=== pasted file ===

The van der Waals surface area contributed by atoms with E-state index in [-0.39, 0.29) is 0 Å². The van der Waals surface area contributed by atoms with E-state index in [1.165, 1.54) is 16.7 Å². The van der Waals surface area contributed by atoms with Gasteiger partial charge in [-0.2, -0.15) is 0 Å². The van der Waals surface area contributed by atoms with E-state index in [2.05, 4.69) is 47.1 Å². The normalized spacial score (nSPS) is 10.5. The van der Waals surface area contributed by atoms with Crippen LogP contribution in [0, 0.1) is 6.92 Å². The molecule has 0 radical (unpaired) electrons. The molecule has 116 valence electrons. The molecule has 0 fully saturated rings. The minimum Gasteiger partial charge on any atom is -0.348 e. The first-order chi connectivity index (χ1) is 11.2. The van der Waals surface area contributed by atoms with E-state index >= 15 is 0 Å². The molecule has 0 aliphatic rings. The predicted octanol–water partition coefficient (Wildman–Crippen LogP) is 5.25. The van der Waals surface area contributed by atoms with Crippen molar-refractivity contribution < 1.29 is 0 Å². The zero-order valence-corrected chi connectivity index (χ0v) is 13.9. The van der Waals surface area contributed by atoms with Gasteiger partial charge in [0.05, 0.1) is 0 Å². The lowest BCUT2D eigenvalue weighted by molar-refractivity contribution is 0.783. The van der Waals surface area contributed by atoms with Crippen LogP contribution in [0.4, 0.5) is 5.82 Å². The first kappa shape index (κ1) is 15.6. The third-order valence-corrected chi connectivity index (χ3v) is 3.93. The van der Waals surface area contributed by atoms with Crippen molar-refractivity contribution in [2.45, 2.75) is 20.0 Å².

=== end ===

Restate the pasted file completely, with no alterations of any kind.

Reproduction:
The van der Waals surface area contributed by atoms with E-state index in [-0.39, 0.29) is 0 Å². The van der Waals surface area contributed by atoms with E-state index in [1.165, 1.54) is 16.7 Å². The van der Waals surface area contributed by atoms with Gasteiger partial charge in [-0.2, -0.15) is 0 Å². The van der Waals surface area contributed by atoms with E-state index in [2.05, 4.69) is 47.1 Å². The normalized spacial score (nSPS) is 10.5. The van der Waals surface area contributed by atoms with Crippen LogP contribution in [0, 0.1) is 6.92 Å². The molecule has 0 radical (unpaired) electrons. The molecule has 116 valence electrons. The molecule has 0 fully saturated rings. The minimum Gasteiger partial charge on any atom is -0.348 e. The first-order chi connectivity index (χ1) is 11.2. The van der Waals surface area contributed by atoms with E-state index >= 15 is 0 Å². The molecule has 0 aliphatic rings. The predicted octanol–water partition coefficient (Wildman–Crippen LogP) is 5.25. The van der Waals surface area contributed by atoms with Crippen molar-refractivity contribution < 1.29 is 0 Å². The zero-order valence-corrected chi connectivity index (χ0v) is 13.9. The van der Waals surface area contributed by atoms with Gasteiger partial charge in [0.05, 0.1) is 0 Å². The lowest BCUT2D eigenvalue weighted by molar-refractivity contribution is 0.783. The van der Waals surface area contributed by atoms with Crippen LogP contribution in [0.4, 0.5) is 5.82 Å². The first kappa shape index (κ1) is 15.6. The third-order valence-corrected chi connectivity index (χ3v) is 3.93. The van der Waals surface area contributed by atoms with Crippen molar-refractivity contribution in [2.45, 2.75) is 20.0 Å².